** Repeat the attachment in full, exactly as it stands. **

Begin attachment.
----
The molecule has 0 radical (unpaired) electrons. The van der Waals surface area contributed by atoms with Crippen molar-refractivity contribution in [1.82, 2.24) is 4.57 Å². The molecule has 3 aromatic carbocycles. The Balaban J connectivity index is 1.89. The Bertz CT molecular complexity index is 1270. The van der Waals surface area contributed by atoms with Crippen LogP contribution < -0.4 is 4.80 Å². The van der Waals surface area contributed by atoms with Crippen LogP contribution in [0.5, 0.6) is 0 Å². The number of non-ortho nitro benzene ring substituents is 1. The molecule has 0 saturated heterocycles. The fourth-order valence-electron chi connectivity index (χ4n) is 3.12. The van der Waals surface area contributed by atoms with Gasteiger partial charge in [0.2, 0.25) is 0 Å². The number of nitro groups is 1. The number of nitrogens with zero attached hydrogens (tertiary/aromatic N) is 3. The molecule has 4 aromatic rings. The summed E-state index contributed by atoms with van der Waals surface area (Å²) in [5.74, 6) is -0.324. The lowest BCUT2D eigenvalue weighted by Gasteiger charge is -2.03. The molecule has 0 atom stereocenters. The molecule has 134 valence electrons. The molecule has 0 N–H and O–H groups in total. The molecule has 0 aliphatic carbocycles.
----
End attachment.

The molecule has 0 radical (unpaired) electrons. The van der Waals surface area contributed by atoms with Crippen molar-refractivity contribution in [1.82, 2.24) is 4.57 Å². The molecule has 3 aromatic carbocycles. The Balaban J connectivity index is 1.89. The Bertz CT molecular complexity index is 1270. The van der Waals surface area contributed by atoms with Crippen LogP contribution < -0.4 is 4.80 Å². The van der Waals surface area contributed by atoms with Crippen LogP contribution in [0.5, 0.6) is 0 Å². The number of non-ortho nitro benzene ring substituents is 1. The molecule has 0 saturated heterocycles. The fourth-order valence-electron chi connectivity index (χ4n) is 3.12. The van der Waals surface area contributed by atoms with Gasteiger partial charge in [0.2, 0.25) is 0 Å². The number of nitro groups is 1. The number of nitrogens with zero attached hydrogens (tertiary/aromatic N) is 3. The molecule has 4 aromatic rings. The summed E-state index contributed by atoms with van der Waals surface area (Å²) in [5.74, 6) is -0.324. The lowest BCUT2D eigenvalue weighted by Gasteiger charge is -2.03. The molecule has 0 atom stereocenters. The molecule has 134 valence electrons. The molecule has 0 N–H and O–H groups in total. The molecule has 0 aliphatic carbocycles.